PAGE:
Monday, 11 May 2015

Big Eyes

I’m going to start with something that could anger a lot of people. Here goes…I don’t like Tim Burton. I don’t like his quirky, gothic style. I don’t like his insistence on casting Johnny Depp and Helena Bonham Carter in everything he does. Okay, I didn’t mind Beetlejuice. In its day it was fresh and unique, but Burton has since done the same nonsense over and over again. However, there was one film Burton made that thoroughly impressed me. That film was Ed Wood. Ed Wood was an excellent biopic of the eccentric director Edward D. Wood Jr, and starred a surprisingly good Depp in the title role. It featured hardly any of the unusual and macabre imagery that usually dominate Burton’s films, and I thought to myself “hey, maybe this Burton guy is alright after all”. But then he gave us the abysmal Planet of the Apes remake and several films of Johnny Depp being weird in strange, dark, trippy worlds. I know a lot of people like that kind of thing and I respect that - it’s a style you either get or don’t. I don’t. For me, all hope with Burton was lost and I gave up on him. But then came Big Eyes

Directed by Tim Burton and out now on Blu-Ray and DVD comes Big Eyes, a spectacular return to form for Burton, who delivers another straight-faced biopic like Ed Wood. Serving as an interesting story about ego and jealousy, but also a tale of historical sexual inequality, Big Eyes reminds us how normal Burton can be and, in my opinion, how much better he is in these instances.

Based on true events, Big Eyes recounts the tale of Walter and Margaret Keane. In 1958, Margaret (Amy Adams) was an unsuccessful and ignored street artist, painting portraits of children with unusually large eyes. She meets Walter Keane, a charismatic artist with a head for business who, when Margaret’s paintings gain interest, takes responsibility for the work and becomes a huge celebrity in the art world. As stated in the opening sequence; “the 1950s were a great time if you were a man”, and thus it was a lot easier for the paintings to sell for higher value if people thought a man had painted them. But as the years go by and Walter becomes more successful, the couple begin to tear apart.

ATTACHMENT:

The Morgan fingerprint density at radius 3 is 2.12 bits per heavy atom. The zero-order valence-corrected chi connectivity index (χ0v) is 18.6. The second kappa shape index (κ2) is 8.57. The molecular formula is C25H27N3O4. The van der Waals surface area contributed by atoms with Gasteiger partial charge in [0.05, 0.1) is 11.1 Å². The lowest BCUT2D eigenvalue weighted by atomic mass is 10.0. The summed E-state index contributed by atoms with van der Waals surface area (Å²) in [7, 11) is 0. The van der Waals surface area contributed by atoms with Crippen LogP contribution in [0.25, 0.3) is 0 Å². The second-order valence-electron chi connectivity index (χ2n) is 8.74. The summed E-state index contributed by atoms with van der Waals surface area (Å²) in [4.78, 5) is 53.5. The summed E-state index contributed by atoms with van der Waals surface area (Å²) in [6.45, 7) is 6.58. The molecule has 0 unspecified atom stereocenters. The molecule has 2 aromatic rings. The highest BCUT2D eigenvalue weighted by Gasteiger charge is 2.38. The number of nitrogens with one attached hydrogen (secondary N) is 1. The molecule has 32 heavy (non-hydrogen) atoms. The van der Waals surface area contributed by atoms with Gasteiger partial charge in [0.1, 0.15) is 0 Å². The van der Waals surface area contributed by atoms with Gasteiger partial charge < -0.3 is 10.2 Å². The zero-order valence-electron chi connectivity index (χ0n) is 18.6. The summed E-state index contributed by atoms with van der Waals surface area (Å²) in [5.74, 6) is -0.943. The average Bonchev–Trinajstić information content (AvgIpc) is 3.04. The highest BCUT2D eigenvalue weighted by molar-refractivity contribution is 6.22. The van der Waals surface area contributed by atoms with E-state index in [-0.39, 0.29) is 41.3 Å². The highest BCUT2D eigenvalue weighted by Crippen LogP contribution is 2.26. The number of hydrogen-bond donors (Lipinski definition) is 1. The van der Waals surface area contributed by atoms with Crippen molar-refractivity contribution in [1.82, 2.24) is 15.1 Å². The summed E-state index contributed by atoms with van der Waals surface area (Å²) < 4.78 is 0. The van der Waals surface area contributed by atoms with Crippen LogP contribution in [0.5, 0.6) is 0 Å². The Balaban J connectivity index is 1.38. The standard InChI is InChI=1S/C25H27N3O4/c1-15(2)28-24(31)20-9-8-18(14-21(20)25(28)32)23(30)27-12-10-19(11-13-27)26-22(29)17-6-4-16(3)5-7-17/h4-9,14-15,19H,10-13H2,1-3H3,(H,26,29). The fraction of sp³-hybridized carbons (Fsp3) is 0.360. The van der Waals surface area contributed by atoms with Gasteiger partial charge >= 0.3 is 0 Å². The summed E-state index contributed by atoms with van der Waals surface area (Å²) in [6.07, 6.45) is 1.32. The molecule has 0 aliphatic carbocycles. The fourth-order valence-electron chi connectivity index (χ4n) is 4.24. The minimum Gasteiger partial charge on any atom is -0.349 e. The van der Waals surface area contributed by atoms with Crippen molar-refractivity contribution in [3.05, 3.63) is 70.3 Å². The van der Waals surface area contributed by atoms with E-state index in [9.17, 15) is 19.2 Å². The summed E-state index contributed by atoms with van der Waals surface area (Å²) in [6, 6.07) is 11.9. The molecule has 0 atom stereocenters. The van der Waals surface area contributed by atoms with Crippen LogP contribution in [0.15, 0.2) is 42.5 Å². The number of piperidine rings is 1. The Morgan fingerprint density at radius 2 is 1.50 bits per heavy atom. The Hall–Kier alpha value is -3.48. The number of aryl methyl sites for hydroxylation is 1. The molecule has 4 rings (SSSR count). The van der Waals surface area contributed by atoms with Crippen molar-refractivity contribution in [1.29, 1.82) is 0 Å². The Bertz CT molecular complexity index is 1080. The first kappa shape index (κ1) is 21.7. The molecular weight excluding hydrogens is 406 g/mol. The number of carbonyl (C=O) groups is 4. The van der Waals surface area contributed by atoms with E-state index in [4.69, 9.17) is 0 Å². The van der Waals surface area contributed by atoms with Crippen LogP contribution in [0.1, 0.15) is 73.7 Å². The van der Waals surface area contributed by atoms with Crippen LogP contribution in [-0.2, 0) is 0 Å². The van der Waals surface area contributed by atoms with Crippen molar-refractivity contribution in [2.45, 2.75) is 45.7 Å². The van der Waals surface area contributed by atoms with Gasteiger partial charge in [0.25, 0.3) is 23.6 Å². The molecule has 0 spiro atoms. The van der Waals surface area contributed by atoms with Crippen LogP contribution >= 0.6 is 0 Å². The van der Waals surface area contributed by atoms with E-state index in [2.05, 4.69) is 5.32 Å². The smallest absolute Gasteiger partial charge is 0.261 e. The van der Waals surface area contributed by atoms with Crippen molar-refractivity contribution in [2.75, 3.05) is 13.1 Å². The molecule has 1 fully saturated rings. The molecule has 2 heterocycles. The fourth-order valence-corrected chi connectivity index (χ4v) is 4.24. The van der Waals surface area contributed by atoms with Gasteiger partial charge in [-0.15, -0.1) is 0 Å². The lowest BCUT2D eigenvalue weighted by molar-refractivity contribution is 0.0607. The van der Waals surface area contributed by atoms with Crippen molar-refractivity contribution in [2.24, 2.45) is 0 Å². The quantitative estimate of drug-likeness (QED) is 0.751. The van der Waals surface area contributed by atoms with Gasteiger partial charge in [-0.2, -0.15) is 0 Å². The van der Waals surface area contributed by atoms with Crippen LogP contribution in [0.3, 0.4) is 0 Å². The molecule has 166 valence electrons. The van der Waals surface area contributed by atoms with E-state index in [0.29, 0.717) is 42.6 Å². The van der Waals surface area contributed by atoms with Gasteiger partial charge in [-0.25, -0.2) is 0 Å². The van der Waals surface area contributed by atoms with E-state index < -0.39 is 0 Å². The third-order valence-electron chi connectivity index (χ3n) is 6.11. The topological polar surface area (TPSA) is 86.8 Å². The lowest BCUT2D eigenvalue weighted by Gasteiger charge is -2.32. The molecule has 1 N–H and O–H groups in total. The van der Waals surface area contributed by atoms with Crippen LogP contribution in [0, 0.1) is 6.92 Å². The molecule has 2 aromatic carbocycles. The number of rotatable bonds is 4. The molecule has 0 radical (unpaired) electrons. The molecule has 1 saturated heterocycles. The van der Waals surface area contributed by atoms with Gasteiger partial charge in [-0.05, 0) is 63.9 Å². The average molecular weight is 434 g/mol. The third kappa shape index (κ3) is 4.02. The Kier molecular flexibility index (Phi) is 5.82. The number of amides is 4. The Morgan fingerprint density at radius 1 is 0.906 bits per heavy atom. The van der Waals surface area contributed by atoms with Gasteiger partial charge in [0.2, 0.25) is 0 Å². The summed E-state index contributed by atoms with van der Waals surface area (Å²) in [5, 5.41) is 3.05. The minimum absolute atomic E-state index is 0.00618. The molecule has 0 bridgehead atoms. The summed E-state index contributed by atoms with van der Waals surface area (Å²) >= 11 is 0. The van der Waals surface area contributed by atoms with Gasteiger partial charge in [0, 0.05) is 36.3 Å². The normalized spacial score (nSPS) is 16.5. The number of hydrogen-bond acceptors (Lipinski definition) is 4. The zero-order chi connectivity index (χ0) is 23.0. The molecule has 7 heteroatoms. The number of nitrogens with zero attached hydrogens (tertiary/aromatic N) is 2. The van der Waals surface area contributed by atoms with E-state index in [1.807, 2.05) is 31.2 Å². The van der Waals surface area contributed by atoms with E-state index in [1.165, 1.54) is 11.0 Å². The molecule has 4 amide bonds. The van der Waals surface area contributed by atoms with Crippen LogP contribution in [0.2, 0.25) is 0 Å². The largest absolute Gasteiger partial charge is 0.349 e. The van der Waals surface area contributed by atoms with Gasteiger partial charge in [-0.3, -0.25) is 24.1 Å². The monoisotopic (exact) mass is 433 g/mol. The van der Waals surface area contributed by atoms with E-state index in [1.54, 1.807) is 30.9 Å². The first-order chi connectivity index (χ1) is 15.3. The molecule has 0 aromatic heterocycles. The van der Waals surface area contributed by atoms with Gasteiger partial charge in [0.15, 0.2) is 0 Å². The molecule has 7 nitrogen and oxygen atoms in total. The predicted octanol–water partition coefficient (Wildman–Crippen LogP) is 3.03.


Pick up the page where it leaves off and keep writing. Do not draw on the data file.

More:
The entire cast play it brilliantly but after all is said and done, this is a film of two performances – Christoph Waltz and Amy Adams as Walter and Margaret. Don’t get me wrong, Amy Adams was great. She deserved the Golden Globe she was awarded for her performance. But I can’t help feeling Christoph Waltz out-shone her in every scene as the bitter and short-tempered Walter. Despite his distinctive face and accent, I forgot I was watching Waltz. To me, that was Walter Keane up there. Adams didn’t have that effect on me. But then I’ve seen a lot of her in cinema recently, with performances in American Hustle, Her and more still fresh in my mind - I haven’t seen Waltz since his phenomenal performance in Quentin Tarantino’s Django Unchained. I suppose the more films you appear in, the more your audience will get used to seeing you. And Amy Adams tends to play the same roles in most films anyway, bless her.

Visually, Big Eyes is stunning. The film looks like a living painting, especially during the gorgeous CGI landscape-filled opening credits. But even in dialogue-driven interior scenes, the film’s beautiful colour palette really feels like 1950s technicolour cinema, which when added to the fantastic costume and set design, lends itself to some lovely era authenticity. 

But it wasn’t perfect. There was one rather Burtonesque sequence (ol’ Tim just couldn’t help himself) in which Margaret hallucinates whilst shopping and sees all the other shoppers as having the big eyes she’s been painting. As it was just the one isolated sequence, it didn’t bother me too much. But at the same time, it felt shoved in for the sake of it and only there to satisfy fans of Burton’s wacky iconography. Other than that minor hiccup, the first chunk of the film was great. On par with Ed Wood, even. But around an hour into Big Eyes, the film lagged a bit before suffering a rather messy, albeit brief, tonal shift into almost slasher movie territory. Thankfully, after this sequence the film went back to the quality of the first half and built to a satisfying climax.

In conclusion, Big Eyes isn’t as good as Ed Wood. But on the whole, it reminds you what Burton is capable of without relying on weird shit and Johnny Depp. It’s not perfect but it’s a heck of a lot better than anything else he has put out in the last 20 years.

Big Eyes is an entertaining couple of hours and paints 3/5 onto the canvas.


Sam Love

Big Eyes at CeX

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